Microsoft launches Bing Maps iOS SDK

Microsoft (NASDAQ:MSFT) unveiled a new Bing Maps SDK optimized for Apple's (NASDAQ:AAPL) mobile operating system, giving developers a set of Objective C classes to build iPhone and iPad applications within Xcode as well as documentation and sample projects. According to Microsoft, the iOS map control supports Bing's road, aerial and hybrid aerial layouts--developers can add pushpins to maps and access user location via GPS to pinpoint the phone on the map. In an effort to improve performance, Microsoft separated Bing Maps Controls from the Bing Maps services, enabling developers to use the Bing Maps iOS Control in conjunction with Bing Maps REST geocoding and routing services to create fully featured mobile map applications--in addition, apps can integrate Bing search services to pull local listing data. The iOS SDK joins Microsoft's existing Bing Maps SDK for Windows Phone and its community-driven Android SDK.

The iOS SDK was not the only significant Bing-related news to surface last week: Microsoft CEO Steve Ballmer made a surprise appearance at Research In Motion's (NASDAQ:RIMM) annual BlackBerry World event as the two companies announced a new partnership that positions Bing as the search engine and mapping technologies standard across BlackBerry devices. Bing replaces Google's (NASDAQ:GOOG) search and mapping tools as the default option on the BlackBerry platform. Details on the RIM/Microsoft partnership are scarce, but Ballmer said BlackBerry users will see the alliance bear fruit by the end of this year, stating Bing integration will take place at the operating system level and adding "This goes way beyond a search box." Ballmer also said Microsoft will make significant investments to integrate RIM technologies into its cloud initiatives.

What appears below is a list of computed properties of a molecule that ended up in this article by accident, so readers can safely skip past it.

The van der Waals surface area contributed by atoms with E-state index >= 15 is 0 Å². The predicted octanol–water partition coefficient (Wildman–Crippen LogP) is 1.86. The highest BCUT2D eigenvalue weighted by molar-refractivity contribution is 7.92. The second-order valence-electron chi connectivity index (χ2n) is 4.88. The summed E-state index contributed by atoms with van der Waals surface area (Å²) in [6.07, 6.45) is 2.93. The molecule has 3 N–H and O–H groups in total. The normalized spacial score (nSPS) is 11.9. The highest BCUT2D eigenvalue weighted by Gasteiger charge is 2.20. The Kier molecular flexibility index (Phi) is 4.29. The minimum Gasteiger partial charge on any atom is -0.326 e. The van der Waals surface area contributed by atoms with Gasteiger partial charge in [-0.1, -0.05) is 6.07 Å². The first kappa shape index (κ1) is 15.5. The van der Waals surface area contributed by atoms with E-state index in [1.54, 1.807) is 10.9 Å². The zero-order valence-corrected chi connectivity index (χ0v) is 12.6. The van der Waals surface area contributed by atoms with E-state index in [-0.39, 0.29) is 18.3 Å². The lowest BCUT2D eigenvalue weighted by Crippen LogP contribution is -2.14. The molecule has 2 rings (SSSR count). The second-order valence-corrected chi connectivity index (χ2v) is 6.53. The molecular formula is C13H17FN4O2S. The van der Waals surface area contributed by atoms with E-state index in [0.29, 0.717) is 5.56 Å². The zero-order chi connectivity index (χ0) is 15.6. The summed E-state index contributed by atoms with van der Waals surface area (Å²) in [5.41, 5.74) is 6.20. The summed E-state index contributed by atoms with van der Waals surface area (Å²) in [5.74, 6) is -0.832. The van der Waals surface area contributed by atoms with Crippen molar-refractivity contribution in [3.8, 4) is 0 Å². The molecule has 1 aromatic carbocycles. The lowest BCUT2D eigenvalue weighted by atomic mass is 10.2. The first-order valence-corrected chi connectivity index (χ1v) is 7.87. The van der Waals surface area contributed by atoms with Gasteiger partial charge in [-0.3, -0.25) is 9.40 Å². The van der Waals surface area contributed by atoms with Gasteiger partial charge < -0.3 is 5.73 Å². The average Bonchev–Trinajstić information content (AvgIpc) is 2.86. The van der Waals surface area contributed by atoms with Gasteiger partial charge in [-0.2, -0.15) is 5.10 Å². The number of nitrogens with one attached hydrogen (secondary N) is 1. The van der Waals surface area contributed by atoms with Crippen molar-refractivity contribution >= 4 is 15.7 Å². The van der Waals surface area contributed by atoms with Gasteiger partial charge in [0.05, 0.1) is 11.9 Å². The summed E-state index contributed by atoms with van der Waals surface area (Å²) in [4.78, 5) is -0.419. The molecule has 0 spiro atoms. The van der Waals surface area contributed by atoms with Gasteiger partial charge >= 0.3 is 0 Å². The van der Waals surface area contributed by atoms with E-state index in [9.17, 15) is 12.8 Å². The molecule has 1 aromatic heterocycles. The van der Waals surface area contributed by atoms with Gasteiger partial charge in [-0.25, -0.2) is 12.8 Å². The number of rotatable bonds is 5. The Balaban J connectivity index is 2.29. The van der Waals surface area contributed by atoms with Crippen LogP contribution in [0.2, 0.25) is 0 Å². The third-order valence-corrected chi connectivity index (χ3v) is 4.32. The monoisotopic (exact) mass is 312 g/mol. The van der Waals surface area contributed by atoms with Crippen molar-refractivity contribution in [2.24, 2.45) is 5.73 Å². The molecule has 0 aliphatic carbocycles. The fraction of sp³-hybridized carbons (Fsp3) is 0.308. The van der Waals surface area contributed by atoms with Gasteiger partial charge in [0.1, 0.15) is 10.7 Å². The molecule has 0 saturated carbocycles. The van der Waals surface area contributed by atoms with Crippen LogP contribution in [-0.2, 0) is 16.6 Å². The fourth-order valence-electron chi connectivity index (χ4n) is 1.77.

Bing succeeded Microsoft's Live Search solution in mid-2009. Later that year, Verizon Wireless (NYSE:VZ) quietly made Bing the default search engine on some of its BlackBerry smartphones--in fall 2010, Verizon also preloaded Bing as the default search engine on its Samsung Fascinate Android smartphone, leading to speculation the operator would substitute Bing for Google across all of its Android devices. Verizon and Microsoft quickly debunked the rumors. Google search remains the default option across most devices running Android as well as iOS.

For more:
- read this Bing Community blog entry

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